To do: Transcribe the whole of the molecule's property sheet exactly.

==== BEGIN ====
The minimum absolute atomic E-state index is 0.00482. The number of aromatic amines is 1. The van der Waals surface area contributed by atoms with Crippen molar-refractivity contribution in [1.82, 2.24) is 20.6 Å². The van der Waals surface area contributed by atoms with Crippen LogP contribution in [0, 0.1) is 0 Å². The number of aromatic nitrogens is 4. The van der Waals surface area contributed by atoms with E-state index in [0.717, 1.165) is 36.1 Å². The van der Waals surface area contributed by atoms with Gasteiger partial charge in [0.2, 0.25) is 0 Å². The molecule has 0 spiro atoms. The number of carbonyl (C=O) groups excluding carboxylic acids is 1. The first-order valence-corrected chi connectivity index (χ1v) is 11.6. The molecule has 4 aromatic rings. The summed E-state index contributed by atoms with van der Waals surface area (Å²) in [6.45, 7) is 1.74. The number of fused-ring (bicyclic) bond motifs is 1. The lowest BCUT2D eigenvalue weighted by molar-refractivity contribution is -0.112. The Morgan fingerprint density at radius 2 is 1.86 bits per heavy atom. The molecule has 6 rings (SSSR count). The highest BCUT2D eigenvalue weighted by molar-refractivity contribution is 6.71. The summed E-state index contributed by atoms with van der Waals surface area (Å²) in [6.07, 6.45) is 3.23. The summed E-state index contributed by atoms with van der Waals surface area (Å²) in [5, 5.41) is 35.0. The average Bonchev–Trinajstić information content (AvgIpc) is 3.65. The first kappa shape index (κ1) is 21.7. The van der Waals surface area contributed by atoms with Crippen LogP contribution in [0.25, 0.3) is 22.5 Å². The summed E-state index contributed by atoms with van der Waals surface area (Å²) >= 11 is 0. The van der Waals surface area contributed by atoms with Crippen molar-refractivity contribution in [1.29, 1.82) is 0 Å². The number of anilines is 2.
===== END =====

The minimum absolute atomic E-state index is 0.00482. The number of aromatic amines is 1. The van der Waals surface area contributed by atoms with Crippen molar-refractivity contribution in [1.82, 2.24) is 20.6 Å². The van der Waals surface area contributed by atoms with Crippen LogP contribution in [0, 0.1) is 0 Å². The number of aromatic nitrogens is 4. The van der Waals surface area contributed by atoms with E-state index in [0.717, 1.165) is 36.1 Å². The van der Waals surface area contributed by atoms with Gasteiger partial charge in [0.2, 0.25) is 0 Å². The molecule has 0 spiro atoms. The number of carbonyl (C=O) groups excluding carboxylic acids is 1. The first-order valence-corrected chi connectivity index (χ1v) is 11.6. The molecule has 4 aromatic rings. The summed E-state index contributed by atoms with van der Waals surface area (Å²) in [6.45, 7) is 1.74. The number of fused-ring (bicyclic) bond motifs is 1. The lowest BCUT2D eigenvalue weighted by molar-refractivity contribution is -0.112. The Morgan fingerprint density at radius 2 is 1.86 bits per heavy atom. The molecule has 6 rings (SSSR count). The highest BCUT2D eigenvalue weighted by molar-refractivity contribution is 6.71. The summed E-state index contributed by atoms with van der Waals surface area (Å²) in [6.07, 6.45) is 3.23. The summed E-state index contributed by atoms with van der Waals surface area (Å²) in [5, 5.41) is 35.0. The average Bonchev–Trinajstić information content (AvgIpc) is 3.65. The first kappa shape index (κ1) is 21.7. The van der Waals surface area contributed by atoms with Crippen LogP contribution in [0.25, 0.3) is 22.5 Å². The summed E-state index contributed by atoms with van der Waals surface area (Å²) >= 11 is 0. The van der Waals surface area contributed by atoms with Crippen molar-refractivity contribution in [1.29, 1.82) is 0 Å². The number of anilines is 2.